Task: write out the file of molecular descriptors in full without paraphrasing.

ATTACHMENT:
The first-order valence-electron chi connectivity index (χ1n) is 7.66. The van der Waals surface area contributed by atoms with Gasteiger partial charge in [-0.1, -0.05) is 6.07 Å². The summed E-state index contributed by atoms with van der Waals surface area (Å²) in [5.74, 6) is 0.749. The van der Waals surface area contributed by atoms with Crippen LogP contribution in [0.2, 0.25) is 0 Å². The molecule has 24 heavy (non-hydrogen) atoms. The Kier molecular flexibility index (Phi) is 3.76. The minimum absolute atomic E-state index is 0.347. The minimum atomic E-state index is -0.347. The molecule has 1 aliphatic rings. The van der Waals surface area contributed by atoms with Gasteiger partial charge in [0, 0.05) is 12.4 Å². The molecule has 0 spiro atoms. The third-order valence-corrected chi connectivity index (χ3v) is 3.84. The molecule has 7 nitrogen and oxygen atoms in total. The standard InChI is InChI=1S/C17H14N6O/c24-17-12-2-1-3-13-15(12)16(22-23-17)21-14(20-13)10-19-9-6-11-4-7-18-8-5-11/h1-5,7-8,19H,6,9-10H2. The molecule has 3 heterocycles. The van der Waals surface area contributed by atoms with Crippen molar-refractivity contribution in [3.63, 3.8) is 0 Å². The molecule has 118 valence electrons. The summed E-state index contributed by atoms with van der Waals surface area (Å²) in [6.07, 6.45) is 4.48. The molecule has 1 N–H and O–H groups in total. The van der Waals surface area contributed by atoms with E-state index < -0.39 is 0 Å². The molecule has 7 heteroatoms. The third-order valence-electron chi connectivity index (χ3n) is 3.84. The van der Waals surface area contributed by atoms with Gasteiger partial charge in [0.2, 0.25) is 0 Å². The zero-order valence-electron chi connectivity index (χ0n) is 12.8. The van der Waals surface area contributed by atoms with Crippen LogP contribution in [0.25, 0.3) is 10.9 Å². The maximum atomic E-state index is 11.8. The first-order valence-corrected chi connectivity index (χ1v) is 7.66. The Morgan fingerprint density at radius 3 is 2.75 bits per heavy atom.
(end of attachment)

The first-order valence-electron chi connectivity index (χ1n) is 7.66. The van der Waals surface area contributed by atoms with Gasteiger partial charge in [-0.1, -0.05) is 6.07 Å². The summed E-state index contributed by atoms with van der Waals surface area (Å²) in [5.74, 6) is 0.749. The van der Waals surface area contributed by atoms with Crippen LogP contribution in [0.2, 0.25) is 0 Å². The molecule has 24 heavy (non-hydrogen) atoms. The Kier molecular flexibility index (Phi) is 3.76. The minimum absolute atomic E-state index is 0.347. The minimum atomic E-state index is -0.347. The molecule has 1 aliphatic rings. The van der Waals surface area contributed by atoms with Gasteiger partial charge in [0, 0.05) is 12.4 Å². The molecule has 0 spiro atoms. The third-order valence-corrected chi connectivity index (χ3v) is 3.84. The molecule has 7 nitrogen and oxygen atoms in total. The standard InChI is InChI=1S/C17H14N6O/c24-17-12-2-1-3-13-15(12)16(22-23-17)21-14(20-13)10-19-9-6-11-4-7-18-8-5-11/h1-5,7-8,19H,6,9-10H2. The molecule has 3 heterocycles. The van der Waals surface area contributed by atoms with Crippen molar-refractivity contribution in [3.63, 3.8) is 0 Å². The molecule has 118 valence electrons. The summed E-state index contributed by atoms with van der Waals surface area (Å²) in [6.07, 6.45) is 4.48. The molecule has 1 N–H and O–H groups in total. The van der Waals surface area contributed by atoms with E-state index < -0.39 is 0 Å². The molecule has 7 heteroatoms. The third-order valence-electron chi connectivity index (χ3n) is 3.84. The van der Waals surface area contributed by atoms with Gasteiger partial charge in [0.2, 0.25) is 0 Å². The zero-order valence-electron chi connectivity index (χ0n) is 12.8. The van der Waals surface area contributed by atoms with Crippen LogP contribution in [0.25, 0.3) is 10.9 Å². The maximum atomic E-state index is 11.8. The first-order valence-corrected chi connectivity index (χ1v) is 7.66. The Morgan fingerprint density at radius 3 is 2.75 bits per heavy atom.